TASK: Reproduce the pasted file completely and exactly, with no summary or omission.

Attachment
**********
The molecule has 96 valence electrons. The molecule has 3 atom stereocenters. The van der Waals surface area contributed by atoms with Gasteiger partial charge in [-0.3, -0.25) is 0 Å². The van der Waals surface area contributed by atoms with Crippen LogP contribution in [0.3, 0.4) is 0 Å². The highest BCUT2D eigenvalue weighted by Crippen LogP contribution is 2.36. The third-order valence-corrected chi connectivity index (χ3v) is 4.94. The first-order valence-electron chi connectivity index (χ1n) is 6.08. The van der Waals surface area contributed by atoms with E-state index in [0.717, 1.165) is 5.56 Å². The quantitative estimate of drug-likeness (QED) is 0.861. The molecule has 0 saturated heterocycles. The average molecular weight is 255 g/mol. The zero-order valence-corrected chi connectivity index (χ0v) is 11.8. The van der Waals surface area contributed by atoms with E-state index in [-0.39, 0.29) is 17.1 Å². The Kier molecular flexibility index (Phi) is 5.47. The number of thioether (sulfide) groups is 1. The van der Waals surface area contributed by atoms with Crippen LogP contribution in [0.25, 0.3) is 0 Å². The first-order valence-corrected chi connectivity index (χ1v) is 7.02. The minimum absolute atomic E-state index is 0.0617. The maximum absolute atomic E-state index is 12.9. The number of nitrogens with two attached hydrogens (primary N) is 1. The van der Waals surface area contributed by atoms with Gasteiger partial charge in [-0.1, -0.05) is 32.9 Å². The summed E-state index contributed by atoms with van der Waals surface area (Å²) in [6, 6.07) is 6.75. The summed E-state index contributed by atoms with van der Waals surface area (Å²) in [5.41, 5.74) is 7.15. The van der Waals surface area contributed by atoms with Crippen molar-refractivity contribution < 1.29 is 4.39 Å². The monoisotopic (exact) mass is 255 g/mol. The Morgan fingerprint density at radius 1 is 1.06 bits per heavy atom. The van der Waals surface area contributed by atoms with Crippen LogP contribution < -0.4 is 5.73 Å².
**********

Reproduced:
The molecule has 96 valence electrons. The molecule has 3 atom stereocenters. The van der Waals surface area contributed by atoms with Gasteiger partial charge in [-0.3, -0.25) is 0 Å². The van der Waals surface area contributed by atoms with Crippen LogP contribution in [0.3, 0.4) is 0 Å². The highest BCUT2D eigenvalue weighted by Crippen LogP contribution is 2.36. The third-order valence-corrected chi connectivity index (χ3v) is 4.94. The first-order valence-electron chi connectivity index (χ1n) is 6.08. The van der Waals surface area contributed by atoms with E-state index in [0.717, 1.165) is 5.56 Å². The quantitative estimate of drug-likeness (QED) is 0.861. The molecule has 0 saturated heterocycles. The average molecular weight is 255 g/mol. The zero-order valence-corrected chi connectivity index (χ0v) is 11.8. The van der Waals surface area contributed by atoms with E-state index in [-0.39, 0.29) is 17.1 Å². The Kier molecular flexibility index (Phi) is 5.47. The number of thioether (sulfide) groups is 1. The van der Waals surface area contributed by atoms with Crippen LogP contribution in [0.25, 0.3) is 0 Å². The first-order valence-corrected chi connectivity index (χ1v) is 7.02. The minimum absolute atomic E-state index is 0.0617. The maximum absolute atomic E-state index is 12.9. The number of nitrogens with two attached hydrogens (primary N) is 1. The van der Waals surface area contributed by atoms with Gasteiger partial charge in [-0.1, -0.05) is 32.9 Å². The summed E-state index contributed by atoms with van der Waals surface area (Å²) in [6, 6.07) is 6.75. The summed E-state index contributed by atoms with van der Waals surface area (Å²) in [5.41, 5.74) is 7.15. The van der Waals surface area contributed by atoms with Crippen molar-refractivity contribution < 1.29 is 4.39 Å². The monoisotopic (exact) mass is 255 g/mol. The Morgan fingerprint density at radius 1 is 1.06 bits per heavy atom. The van der Waals surface area contributed by atoms with Crippen LogP contribution < -0.4 is 5.73 Å².